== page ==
In this article, we developed and utilized an ultra HTS approach using the Illumina Genome Analyzer II platform to analyze 5-HT2C
RNA editing and provide quantitative estimates of editing site frequencies and transcript/isoform frequencies. We also compared our ultra high-throughput approach to the most commonly used low-throughput approach and show that our high-throughput approach is superior in part because it detects all transcripts, facilitating between-genotype comparisons of even rare transcripts, which is either impossible or prohibitively expensive and laborious by the more common low-throughput approach. We then used our novel approach to assess the effect of endogenous serotonin on RNA editing of the 5-HT2C
receptor by comparing RNA editing frequencies in the hippocampi of Pet-1 wild-type and knockout mice, which have a defective serotonin system due to dysfunctional serotonergic raphe neurons that produce almost no serotonin. Surprisingly, we found that abnormally low levels of brain serotonin had no significant effect on 5-HT2C
receptor RNA editing. We also show that the editing frequencies at each of the five individual editing sites are unchanged and that there is little or no alteration in the frequency of any one of the 32 5-HT2C
transcripts in the absence of a normally functioning central serotonergic system. An examination of the effect on 5-HT2C
editing of 10 different drugs with varying mechanisms of action indicated that their ability to modulate editing could not be predicted in a straightforward manner based on their activity at 5-HT2C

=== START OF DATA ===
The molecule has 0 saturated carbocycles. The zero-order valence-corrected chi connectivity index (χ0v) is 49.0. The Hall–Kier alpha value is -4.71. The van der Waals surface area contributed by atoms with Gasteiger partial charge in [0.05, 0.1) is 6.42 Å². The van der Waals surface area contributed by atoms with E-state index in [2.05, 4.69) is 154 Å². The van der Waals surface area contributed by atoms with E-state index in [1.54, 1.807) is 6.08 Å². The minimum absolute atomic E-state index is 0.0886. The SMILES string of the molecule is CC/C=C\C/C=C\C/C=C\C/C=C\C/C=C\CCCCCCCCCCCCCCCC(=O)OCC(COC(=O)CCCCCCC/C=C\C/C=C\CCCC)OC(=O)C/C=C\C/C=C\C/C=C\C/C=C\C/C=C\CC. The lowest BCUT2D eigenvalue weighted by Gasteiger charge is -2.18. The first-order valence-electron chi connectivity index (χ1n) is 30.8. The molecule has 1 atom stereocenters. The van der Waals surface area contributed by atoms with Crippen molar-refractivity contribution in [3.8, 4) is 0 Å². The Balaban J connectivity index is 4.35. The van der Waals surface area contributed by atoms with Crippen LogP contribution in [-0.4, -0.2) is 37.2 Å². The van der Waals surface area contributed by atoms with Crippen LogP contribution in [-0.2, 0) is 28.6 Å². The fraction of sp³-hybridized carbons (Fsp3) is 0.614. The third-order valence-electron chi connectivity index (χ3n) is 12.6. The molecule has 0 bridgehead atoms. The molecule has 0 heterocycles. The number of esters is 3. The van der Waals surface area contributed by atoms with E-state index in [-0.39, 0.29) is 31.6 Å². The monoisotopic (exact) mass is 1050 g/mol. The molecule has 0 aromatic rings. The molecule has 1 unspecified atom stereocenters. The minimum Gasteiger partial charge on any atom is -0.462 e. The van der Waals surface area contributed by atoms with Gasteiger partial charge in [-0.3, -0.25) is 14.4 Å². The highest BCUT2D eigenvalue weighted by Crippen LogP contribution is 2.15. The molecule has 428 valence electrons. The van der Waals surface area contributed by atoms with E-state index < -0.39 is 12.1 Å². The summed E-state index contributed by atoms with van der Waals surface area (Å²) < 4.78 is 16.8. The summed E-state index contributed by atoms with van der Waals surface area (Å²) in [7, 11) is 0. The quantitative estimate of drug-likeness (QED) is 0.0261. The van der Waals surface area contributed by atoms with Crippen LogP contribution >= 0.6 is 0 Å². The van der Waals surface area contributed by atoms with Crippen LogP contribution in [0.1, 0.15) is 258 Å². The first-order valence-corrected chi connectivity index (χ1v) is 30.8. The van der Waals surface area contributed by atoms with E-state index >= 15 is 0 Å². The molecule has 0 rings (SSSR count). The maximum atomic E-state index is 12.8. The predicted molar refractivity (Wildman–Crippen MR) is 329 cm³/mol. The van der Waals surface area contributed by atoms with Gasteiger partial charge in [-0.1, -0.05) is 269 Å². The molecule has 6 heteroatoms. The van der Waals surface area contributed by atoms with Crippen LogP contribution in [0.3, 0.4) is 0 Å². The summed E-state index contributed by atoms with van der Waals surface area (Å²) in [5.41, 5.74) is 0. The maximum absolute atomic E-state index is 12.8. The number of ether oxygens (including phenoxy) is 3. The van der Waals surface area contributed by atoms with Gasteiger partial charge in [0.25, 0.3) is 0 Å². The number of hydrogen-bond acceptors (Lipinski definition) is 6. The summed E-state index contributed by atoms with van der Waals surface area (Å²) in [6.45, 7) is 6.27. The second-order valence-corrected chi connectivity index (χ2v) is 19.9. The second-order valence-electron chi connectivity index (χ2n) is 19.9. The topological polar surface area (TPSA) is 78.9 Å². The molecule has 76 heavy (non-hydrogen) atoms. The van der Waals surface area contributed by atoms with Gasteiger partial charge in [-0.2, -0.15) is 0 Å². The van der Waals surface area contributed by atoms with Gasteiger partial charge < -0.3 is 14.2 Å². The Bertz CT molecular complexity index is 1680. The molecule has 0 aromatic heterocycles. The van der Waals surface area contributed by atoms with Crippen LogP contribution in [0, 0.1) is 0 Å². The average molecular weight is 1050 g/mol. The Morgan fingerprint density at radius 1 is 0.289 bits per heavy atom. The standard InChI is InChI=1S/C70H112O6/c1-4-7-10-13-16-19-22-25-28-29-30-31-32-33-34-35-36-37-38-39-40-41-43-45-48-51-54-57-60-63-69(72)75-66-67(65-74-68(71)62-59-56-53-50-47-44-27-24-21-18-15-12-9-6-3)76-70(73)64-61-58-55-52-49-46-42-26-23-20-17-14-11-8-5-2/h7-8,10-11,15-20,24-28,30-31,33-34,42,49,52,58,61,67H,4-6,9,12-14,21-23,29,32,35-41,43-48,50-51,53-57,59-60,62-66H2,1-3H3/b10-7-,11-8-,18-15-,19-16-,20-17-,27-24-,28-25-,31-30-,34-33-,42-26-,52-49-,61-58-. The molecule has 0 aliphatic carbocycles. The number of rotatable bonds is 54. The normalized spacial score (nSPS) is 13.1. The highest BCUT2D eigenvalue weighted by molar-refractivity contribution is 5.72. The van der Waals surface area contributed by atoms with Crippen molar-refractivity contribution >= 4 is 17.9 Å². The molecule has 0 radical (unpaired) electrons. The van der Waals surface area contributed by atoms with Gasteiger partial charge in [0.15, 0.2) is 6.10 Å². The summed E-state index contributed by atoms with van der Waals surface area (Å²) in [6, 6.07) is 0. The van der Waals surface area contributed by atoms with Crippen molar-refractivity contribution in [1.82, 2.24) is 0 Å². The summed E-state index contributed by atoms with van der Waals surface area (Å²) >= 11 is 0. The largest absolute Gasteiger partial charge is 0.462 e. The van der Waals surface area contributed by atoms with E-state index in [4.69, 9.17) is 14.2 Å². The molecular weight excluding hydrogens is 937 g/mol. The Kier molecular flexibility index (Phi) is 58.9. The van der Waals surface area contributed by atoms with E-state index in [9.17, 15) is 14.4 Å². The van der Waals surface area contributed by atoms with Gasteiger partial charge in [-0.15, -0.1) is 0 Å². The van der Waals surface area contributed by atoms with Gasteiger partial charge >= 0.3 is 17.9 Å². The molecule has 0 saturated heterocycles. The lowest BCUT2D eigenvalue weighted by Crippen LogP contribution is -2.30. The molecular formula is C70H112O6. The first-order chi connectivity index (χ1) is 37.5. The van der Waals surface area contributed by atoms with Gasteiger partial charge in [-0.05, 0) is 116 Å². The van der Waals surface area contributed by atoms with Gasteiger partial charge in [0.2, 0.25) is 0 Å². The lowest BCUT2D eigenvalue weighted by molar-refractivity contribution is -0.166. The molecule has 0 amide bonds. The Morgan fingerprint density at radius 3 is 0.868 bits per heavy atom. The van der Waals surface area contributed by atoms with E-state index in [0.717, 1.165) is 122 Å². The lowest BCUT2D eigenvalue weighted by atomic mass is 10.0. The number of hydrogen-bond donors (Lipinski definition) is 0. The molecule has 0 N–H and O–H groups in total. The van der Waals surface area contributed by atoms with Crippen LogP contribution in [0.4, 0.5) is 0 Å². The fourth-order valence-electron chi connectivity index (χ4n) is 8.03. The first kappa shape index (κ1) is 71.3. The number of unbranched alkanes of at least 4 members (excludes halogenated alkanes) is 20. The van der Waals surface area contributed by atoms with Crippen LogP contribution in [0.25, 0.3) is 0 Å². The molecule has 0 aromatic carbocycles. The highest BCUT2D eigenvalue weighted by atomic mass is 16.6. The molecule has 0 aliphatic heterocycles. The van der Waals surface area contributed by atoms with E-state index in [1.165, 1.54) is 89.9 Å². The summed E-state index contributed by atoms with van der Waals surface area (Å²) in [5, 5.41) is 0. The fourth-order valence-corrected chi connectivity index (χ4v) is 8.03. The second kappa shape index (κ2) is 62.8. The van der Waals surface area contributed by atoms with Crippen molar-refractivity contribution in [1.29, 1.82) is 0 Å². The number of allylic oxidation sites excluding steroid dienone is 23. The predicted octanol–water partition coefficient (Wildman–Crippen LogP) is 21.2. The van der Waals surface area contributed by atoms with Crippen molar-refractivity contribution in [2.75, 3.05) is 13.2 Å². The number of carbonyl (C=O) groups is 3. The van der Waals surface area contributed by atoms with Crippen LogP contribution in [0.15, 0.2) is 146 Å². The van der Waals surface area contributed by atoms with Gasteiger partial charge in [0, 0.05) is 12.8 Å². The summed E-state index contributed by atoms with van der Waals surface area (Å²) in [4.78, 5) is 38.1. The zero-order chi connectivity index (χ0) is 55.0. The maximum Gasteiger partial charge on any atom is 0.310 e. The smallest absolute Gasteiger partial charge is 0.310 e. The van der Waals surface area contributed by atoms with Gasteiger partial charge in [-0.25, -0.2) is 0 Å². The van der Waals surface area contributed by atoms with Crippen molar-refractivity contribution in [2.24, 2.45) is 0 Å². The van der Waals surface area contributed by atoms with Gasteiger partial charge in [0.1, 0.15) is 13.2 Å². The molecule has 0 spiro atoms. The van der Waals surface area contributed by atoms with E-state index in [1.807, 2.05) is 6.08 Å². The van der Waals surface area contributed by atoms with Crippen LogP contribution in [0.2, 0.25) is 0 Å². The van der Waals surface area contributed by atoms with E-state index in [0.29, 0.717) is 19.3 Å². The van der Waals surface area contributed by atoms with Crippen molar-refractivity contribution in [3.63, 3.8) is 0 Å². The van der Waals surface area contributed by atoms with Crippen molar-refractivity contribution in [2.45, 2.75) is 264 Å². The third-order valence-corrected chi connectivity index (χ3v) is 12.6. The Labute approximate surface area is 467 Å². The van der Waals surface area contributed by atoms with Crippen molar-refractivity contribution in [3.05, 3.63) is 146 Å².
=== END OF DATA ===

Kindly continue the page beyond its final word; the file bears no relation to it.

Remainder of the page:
receptors. Notably, our results in untreated mice are consistent with previous studies measuring the proportions of transcripts edited at the five edited sites (21
Prior studies have yielded inconsistent results regarding the effects of various pharmacological manipulations of the serotonergic system on 5-HT2C
RNA editing. As an example, one study reported increases in editing frequencies at the A, B, C and D sites after fluoxetine treatment of BALB/c mice, and no RNA editing changes after fluoxetine treatment in C57BL/6 mice (though there were consistent trends towards a decrease at the A, B, C and D sites). It should be noted that these mice were subjected to a modified forced swim test (FST) on their last 2 days of treatment (51
). Another study in rats reported decreases in A, B and E site editing frequencies after fluoxetine treatment (52
A potential shortcoming of all of these previous studies is the small number of sequences that was sampled, typically 50 or so samples per animal, with three or four animals in each treatment group. Small sample sizes are inevitable due to the labor-intensive nature of methods that rely on sequencing transcripts derived from individual bacterial clones (one clone = one transcript). The small sample sizes make measuring editing at the E site difficult because of the very low frequency of editing at this site (<5%). Not surprisingly, therefore, the most common change reported between treatment groups is at the E site, which is the most difficult to measure accurately. Furthermore, previous studies generally focus only on common transcripts, because rare transcripts are impossible to identify and quantify given the small sample sizes. Other studies rely on primer-extension analysis, which does not allow for the comprehensive assessment of individual transcript frequencies, but merely editing frequencies at each site. Two very recent articles apply next-generation sequencing technology to measuring or discovering RNA editing (53
). Both sequenced only a few hundred to a few thousand 5-HT2C
transcripts—an approach comparable to what can be done with presently established methods. In addition, neither study examined all 32 conceivable transcripts and no comparison was made with a gold standard method to validate the results.